Sorochan eventually planned out a four-day island retreat to the remote Galiano Island with everyone involved including the illustrators, animators, and music producers.
“We didn’t just bring this question of what do women have to offer, but we also wanted to employ women to answer it,” MacKenzie says.
“For most of the women that worked on it, including me, it was a game changer on how they view the world,” Sorochan says. “That experience was pretty crazy. I brought everyone to a remote island where nobody knew each other and it was kind of awkward. Most of the women had never worked with more than two women before. I know some of them thought ‘Is this some sort of trap? Are we going to get murdered?’”
While on the island, the women bonded, laughed, cried, and began work on the graphic novel and motion comics.
“Most of the musicians and women were so excited,” Sorochan says. “Especially Apple Cat, which you could call the muse of the movie and project. Comic books got her through life and there’s a great part in the movie where we talk about her connection to the Sandman graphic novels.”
Apple Cat’s real name is Mya Hardman and her story is titled “Masquerade,” detailing the hidden masks she has worn in her musical and personal career. Each mask is a part of her personality, but a few of them attempt to consume her. It’s a quick read, but uniquely powerful and beautifully illustrated.
Of course, it’s taken further with the motion-comic, which features Apple Cat’s Eastern-influenced electronic sound score and her actual voiceover.
“The stories are all rooted in truth and hyper-fantastasized,” Sorochan says. “That’s a made-up word, but it means you take the real truth and push it into the fiction realm. You can keep in subtle or make it look like Blade Runner in Blondtron’s.”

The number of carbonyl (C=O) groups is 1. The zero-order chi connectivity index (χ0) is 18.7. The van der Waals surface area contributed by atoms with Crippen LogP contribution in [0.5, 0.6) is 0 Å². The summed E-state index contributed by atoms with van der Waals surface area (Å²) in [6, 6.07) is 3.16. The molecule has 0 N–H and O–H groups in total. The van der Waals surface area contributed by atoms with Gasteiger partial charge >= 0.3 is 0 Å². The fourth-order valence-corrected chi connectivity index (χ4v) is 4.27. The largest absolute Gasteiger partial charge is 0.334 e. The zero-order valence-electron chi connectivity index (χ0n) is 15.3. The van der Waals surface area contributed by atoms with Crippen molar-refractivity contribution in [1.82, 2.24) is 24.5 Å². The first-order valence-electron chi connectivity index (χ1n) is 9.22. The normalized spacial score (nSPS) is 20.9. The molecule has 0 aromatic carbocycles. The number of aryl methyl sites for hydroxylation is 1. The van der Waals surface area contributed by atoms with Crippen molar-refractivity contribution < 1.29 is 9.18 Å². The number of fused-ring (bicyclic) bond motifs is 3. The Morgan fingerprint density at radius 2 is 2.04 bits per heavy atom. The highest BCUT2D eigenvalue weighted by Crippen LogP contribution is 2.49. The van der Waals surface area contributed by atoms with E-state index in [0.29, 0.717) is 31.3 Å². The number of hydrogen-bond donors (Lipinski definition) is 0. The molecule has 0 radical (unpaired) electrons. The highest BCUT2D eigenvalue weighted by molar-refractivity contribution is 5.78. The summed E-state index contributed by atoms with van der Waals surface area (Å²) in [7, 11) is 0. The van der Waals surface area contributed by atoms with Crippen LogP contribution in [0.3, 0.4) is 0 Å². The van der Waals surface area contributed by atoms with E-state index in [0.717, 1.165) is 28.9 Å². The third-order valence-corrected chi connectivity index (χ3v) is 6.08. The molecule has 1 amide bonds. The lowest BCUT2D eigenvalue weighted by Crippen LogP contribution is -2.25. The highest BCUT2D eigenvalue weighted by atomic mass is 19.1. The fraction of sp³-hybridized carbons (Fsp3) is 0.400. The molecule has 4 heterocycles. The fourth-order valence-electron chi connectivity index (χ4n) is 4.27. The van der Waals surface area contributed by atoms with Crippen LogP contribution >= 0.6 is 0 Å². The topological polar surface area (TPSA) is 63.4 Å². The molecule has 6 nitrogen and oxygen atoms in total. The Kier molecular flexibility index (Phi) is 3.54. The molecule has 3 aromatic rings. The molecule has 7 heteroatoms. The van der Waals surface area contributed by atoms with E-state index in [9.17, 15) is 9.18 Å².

Apple Cat’s story has already touched one of Sorochan’s friends even though the motion comic is still to be released.
“Around the time we were messaging people about the Indiegogo, one of my old friends posted something that sounded rather suicidal,” she says. “I gave her the Apple Cat story that rang true for her and ultimately helped her through her tough time. We don’t have many strong female protagonists that are vulnerable or relatable or mirror what we’re actually going through.”
The audience will be able to view the documentary and purchase the graphic novels during the event at Metro and the motion comic will be released monthly on the Amplify Her website.
Ultimately, MacKenzie and Sorochan want to spur conversation and open up an understandable dialogue around femininity in the electronic music scene.
“More broadly, we wanted this to be a trojan horse around the cultural conversation beyond equality,” MacKenzie says. “Like, what does it mean to dig into the much deeper question of feminine culture? Right now we have a dominant system that is tearing up much of the life on this planet.”
“We’re not asking for a pendulum shift,” Sorochan says. “We’re asking for a natural collaboration and balance between the feminine and masculine cultures.”
Tue., Jan. 9 (6:30 pm)
Amplify Her Edmonton premiere